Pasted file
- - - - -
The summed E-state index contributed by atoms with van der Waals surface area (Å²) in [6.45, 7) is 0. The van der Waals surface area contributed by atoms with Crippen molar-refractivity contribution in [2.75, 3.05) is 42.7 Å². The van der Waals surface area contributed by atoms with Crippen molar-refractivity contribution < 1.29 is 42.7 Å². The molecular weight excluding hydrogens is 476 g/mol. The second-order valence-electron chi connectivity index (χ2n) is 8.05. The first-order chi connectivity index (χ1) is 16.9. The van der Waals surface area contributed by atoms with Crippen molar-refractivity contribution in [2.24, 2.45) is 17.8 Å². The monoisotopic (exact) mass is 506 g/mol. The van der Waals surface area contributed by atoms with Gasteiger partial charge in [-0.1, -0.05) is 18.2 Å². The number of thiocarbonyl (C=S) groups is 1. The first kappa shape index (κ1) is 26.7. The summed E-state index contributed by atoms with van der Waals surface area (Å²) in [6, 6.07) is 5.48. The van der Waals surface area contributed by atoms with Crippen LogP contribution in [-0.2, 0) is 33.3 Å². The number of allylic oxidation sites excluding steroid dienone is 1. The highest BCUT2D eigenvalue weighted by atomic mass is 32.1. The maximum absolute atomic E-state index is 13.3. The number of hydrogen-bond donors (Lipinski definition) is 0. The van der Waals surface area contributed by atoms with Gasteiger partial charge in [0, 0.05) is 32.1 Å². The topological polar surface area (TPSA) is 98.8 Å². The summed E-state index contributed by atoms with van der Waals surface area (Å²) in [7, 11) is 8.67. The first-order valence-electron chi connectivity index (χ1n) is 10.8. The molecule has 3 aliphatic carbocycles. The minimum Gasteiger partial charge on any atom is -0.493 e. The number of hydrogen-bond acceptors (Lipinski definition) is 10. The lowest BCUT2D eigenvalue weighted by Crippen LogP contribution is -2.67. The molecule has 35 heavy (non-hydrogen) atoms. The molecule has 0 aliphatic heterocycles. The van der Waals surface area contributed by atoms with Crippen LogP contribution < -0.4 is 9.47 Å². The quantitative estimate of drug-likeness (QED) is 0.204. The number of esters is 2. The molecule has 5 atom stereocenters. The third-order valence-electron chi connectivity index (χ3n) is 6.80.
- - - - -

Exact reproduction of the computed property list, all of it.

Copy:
The summed E-state index contributed by atoms with van der Waals surface area (Å²) in [6.45, 7) is 0. The van der Waals surface area contributed by atoms with Crippen molar-refractivity contribution in [2.75, 3.05) is 42.7 Å². The van der Waals surface area contributed by atoms with Crippen molar-refractivity contribution < 1.29 is 42.7 Å². The molecular weight excluding hydrogens is 476 g/mol. The second-order valence-electron chi connectivity index (χ2n) is 8.05. The first-order chi connectivity index (χ1) is 16.9. The van der Waals surface area contributed by atoms with Crippen molar-refractivity contribution in [2.24, 2.45) is 17.8 Å². The monoisotopic (exact) mass is 506 g/mol. The van der Waals surface area contributed by atoms with Gasteiger partial charge in [-0.1, -0.05) is 18.2 Å². The number of thiocarbonyl (C=S) groups is 1. The first kappa shape index (κ1) is 26.7. The summed E-state index contributed by atoms with van der Waals surface area (Å²) in [6, 6.07) is 5.48. The van der Waals surface area contributed by atoms with Crippen LogP contribution in [-0.2, 0) is 33.3 Å². The number of allylic oxidation sites excluding steroid dienone is 1. The highest BCUT2D eigenvalue weighted by atomic mass is 32.1. The maximum absolute atomic E-state index is 13.3. The number of hydrogen-bond donors (Lipinski definition) is 0. The van der Waals surface area contributed by atoms with Gasteiger partial charge in [0, 0.05) is 32.1 Å². The topological polar surface area (TPSA) is 98.8 Å². The summed E-state index contributed by atoms with van der Waals surface area (Å²) in [7, 11) is 8.67. The first-order valence-electron chi connectivity index (χ1n) is 10.8. The molecule has 3 aliphatic carbocycles. The minimum Gasteiger partial charge on any atom is -0.493 e. The number of hydrogen-bond acceptors (Lipinski definition) is 10. The lowest BCUT2D eigenvalue weighted by Crippen LogP contribution is -2.67. The molecule has 35 heavy (non-hydrogen) atoms. The molecule has 0 aliphatic heterocycles. The van der Waals surface area contributed by atoms with Crippen LogP contribution < -0.4 is 9.47 Å². The quantitative estimate of drug-likeness (QED) is 0.204. The number of esters is 2. The molecule has 5 atom stereocenters. The third-order valence-electron chi connectivity index (χ3n) is 6.80.